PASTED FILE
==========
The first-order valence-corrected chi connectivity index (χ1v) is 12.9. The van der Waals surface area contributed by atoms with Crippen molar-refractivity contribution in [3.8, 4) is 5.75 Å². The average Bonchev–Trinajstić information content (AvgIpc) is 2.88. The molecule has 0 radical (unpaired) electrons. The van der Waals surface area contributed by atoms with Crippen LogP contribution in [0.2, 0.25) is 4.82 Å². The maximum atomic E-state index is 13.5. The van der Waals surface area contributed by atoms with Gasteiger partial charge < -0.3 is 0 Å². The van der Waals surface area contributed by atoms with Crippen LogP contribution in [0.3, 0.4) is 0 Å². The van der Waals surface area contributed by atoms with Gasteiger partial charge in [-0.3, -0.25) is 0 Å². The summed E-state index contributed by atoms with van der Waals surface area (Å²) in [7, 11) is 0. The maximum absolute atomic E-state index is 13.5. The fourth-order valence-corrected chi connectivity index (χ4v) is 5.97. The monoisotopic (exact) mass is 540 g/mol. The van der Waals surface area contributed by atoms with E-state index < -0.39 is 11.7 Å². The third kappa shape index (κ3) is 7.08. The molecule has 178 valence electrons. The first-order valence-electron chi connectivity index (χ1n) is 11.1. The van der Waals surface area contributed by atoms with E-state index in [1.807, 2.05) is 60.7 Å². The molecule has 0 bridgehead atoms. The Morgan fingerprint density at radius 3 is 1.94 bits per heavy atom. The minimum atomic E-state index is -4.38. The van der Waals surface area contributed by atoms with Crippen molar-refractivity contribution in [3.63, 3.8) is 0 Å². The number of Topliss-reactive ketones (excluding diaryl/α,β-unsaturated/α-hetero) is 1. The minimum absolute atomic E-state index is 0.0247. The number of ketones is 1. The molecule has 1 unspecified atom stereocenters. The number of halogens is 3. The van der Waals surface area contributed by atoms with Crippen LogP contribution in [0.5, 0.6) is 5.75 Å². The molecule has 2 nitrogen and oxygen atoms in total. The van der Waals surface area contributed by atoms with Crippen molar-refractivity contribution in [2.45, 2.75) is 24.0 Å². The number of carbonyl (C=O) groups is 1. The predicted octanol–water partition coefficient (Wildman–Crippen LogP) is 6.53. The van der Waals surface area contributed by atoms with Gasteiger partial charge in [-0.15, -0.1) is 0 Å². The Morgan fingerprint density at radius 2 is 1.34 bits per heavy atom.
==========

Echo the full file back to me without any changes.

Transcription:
The first-order valence-corrected chi connectivity index (χ1v) is 12.9. The van der Waals surface area contributed by atoms with Crippen molar-refractivity contribution in [3.8, 4) is 5.75 Å². The average Bonchev–Trinajstić information content (AvgIpc) is 2.88. The molecule has 0 radical (unpaired) electrons. The van der Waals surface area contributed by atoms with Crippen LogP contribution in [0.2, 0.25) is 4.82 Å². The maximum atomic E-state index is 13.5. The van der Waals surface area contributed by atoms with Gasteiger partial charge < -0.3 is 0 Å². The van der Waals surface area contributed by atoms with Crippen LogP contribution in [0.3, 0.4) is 0 Å². The van der Waals surface area contributed by atoms with Gasteiger partial charge in [-0.3, -0.25) is 0 Å². The summed E-state index contributed by atoms with van der Waals surface area (Å²) in [7, 11) is 0. The maximum absolute atomic E-state index is 13.5. The fourth-order valence-corrected chi connectivity index (χ4v) is 5.97. The monoisotopic (exact) mass is 540 g/mol. The van der Waals surface area contributed by atoms with E-state index < -0.39 is 11.7 Å². The third kappa shape index (κ3) is 7.08. The molecule has 178 valence electrons. The first-order valence-electron chi connectivity index (χ1n) is 11.1. The van der Waals surface area contributed by atoms with E-state index in [1.807, 2.05) is 60.7 Å². The molecule has 0 bridgehead atoms. The Morgan fingerprint density at radius 3 is 1.94 bits per heavy atom. The minimum atomic E-state index is -4.38. The van der Waals surface area contributed by atoms with Crippen molar-refractivity contribution in [3.63, 3.8) is 0 Å². The number of Topliss-reactive ketones (excluding diaryl/α,β-unsaturated/α-hetero) is 1. The minimum absolute atomic E-state index is 0.0247. The number of ketones is 1. The molecule has 1 unspecified atom stereocenters. The number of halogens is 3. The van der Waals surface area contributed by atoms with Crippen LogP contribution in [0.5, 0.6) is 5.75 Å². The molecule has 2 nitrogen and oxygen atoms in total. The van der Waals surface area contributed by atoms with Crippen molar-refractivity contribution in [2.45, 2.75) is 24.0 Å². The number of carbonyl (C=O) groups is 1. The predicted octanol–water partition coefficient (Wildman–Crippen LogP) is 6.53. The van der Waals surface area contributed by atoms with Gasteiger partial charge in [-0.15, -0.1) is 0 Å². The Morgan fingerprint density at radius 2 is 1.34 bits per heavy atom.